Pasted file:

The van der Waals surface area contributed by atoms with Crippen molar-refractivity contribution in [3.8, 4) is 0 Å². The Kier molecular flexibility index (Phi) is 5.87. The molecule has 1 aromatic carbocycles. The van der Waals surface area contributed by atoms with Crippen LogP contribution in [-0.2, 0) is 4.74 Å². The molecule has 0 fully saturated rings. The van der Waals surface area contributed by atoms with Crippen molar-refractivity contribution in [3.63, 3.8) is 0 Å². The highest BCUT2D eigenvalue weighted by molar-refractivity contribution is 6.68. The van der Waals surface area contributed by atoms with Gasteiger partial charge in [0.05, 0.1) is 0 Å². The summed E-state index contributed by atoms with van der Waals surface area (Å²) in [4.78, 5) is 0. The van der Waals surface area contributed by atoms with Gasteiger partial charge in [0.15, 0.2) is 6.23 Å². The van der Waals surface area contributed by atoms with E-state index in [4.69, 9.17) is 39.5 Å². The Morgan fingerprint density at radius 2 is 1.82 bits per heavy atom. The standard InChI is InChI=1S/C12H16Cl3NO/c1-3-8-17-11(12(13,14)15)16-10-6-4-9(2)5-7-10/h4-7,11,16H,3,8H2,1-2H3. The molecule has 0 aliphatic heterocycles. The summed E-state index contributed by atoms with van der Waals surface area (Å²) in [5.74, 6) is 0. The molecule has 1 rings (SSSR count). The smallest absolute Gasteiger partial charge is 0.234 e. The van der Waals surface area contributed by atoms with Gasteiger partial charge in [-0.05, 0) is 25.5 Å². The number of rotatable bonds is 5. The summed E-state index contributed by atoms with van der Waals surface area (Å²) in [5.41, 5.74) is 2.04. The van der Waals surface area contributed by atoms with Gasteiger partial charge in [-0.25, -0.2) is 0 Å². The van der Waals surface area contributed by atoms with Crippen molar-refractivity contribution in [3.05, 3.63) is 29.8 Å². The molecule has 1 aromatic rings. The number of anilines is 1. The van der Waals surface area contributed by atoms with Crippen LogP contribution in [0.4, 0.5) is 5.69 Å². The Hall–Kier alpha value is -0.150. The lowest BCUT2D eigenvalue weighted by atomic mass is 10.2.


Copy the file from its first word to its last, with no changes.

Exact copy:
The van der Waals surface area contributed by atoms with Crippen molar-refractivity contribution in [3.8, 4) is 0 Å². The Kier molecular flexibility index (Phi) is 5.87. The molecule has 1 aromatic carbocycles. The van der Waals surface area contributed by atoms with Crippen LogP contribution in [-0.2, 0) is 4.74 Å². The molecule has 0 fully saturated rings. The van der Waals surface area contributed by atoms with Crippen molar-refractivity contribution in [3.63, 3.8) is 0 Å². The highest BCUT2D eigenvalue weighted by molar-refractivity contribution is 6.68. The van der Waals surface area contributed by atoms with Gasteiger partial charge in [0.05, 0.1) is 0 Å². The summed E-state index contributed by atoms with van der Waals surface area (Å²) in [4.78, 5) is 0. The van der Waals surface area contributed by atoms with Gasteiger partial charge in [0.15, 0.2) is 6.23 Å². The van der Waals surface area contributed by atoms with E-state index in [4.69, 9.17) is 39.5 Å². The Morgan fingerprint density at radius 2 is 1.82 bits per heavy atom. The standard InChI is InChI=1S/C12H16Cl3NO/c1-3-8-17-11(12(13,14)15)16-10-6-4-9(2)5-7-10/h4-7,11,16H,3,8H2,1-2H3. The molecule has 0 aliphatic heterocycles. The summed E-state index contributed by atoms with van der Waals surface area (Å²) in [5.74, 6) is 0. The molecule has 1 rings (SSSR count). The smallest absolute Gasteiger partial charge is 0.234 e. The van der Waals surface area contributed by atoms with Gasteiger partial charge in [-0.05, 0) is 25.5 Å². The number of rotatable bonds is 5. The summed E-state index contributed by atoms with van der Waals surface area (Å²) in [5.41, 5.74) is 2.04. The van der Waals surface area contributed by atoms with Gasteiger partial charge in [-0.25, -0.2) is 0 Å². The van der Waals surface area contributed by atoms with Crippen molar-refractivity contribution in [3.05, 3.63) is 29.8 Å². The molecule has 1 aromatic rings. The number of anilines is 1. The van der Waals surface area contributed by atoms with Crippen LogP contribution in [0.4, 0.5) is 5.69 Å². The Hall–Kier alpha value is -0.150. The lowest BCUT2D eigenvalue weighted by atomic mass is 10.2.